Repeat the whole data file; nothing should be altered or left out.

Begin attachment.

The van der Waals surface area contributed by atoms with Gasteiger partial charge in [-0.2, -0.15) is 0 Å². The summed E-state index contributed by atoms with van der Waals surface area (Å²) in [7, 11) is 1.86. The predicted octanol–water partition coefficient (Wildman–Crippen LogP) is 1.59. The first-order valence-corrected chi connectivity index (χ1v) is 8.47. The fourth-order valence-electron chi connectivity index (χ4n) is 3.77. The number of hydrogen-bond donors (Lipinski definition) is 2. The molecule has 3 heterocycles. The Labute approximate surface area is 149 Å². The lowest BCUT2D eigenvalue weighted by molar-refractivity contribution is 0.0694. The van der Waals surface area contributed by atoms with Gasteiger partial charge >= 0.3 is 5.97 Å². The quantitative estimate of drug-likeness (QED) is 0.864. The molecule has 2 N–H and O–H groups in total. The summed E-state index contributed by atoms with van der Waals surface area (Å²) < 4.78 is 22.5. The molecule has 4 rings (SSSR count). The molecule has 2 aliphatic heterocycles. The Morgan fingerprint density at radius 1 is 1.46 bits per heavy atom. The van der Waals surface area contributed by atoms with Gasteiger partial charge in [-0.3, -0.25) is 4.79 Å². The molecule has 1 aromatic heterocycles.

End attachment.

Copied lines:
The van der Waals surface area contributed by atoms with Gasteiger partial charge in [-0.2, -0.15) is 0 Å². The summed E-state index contributed by atoms with van der Waals surface area (Å²) in [7, 11) is 1.86. The predicted octanol–water partition coefficient (Wildman–Crippen LogP) is 1.59. The first-order valence-corrected chi connectivity index (χ1v) is 8.47. The fourth-order valence-electron chi connectivity index (χ4n) is 3.77. The number of hydrogen-bond donors (Lipinski definition) is 2. The molecule has 3 heterocycles. The Labute approximate surface area is 149 Å². The lowest BCUT2D eigenvalue weighted by molar-refractivity contribution is 0.0694. The van der Waals surface area contributed by atoms with Gasteiger partial charge >= 0.3 is 5.97 Å². The quantitative estimate of drug-likeness (QED) is 0.864. The molecule has 2 N–H and O–H groups in total. The summed E-state index contributed by atoms with van der Waals surface area (Å²) < 4.78 is 22.5. The molecule has 4 rings (SSSR count). The molecule has 2 aliphatic heterocycles. The Morgan fingerprint density at radius 1 is 1.46 bits per heavy atom. The van der Waals surface area contributed by atoms with Gasteiger partial charge in [-0.3, -0.25) is 4.79 Å². The molecule has 1 aromatic heterocycles.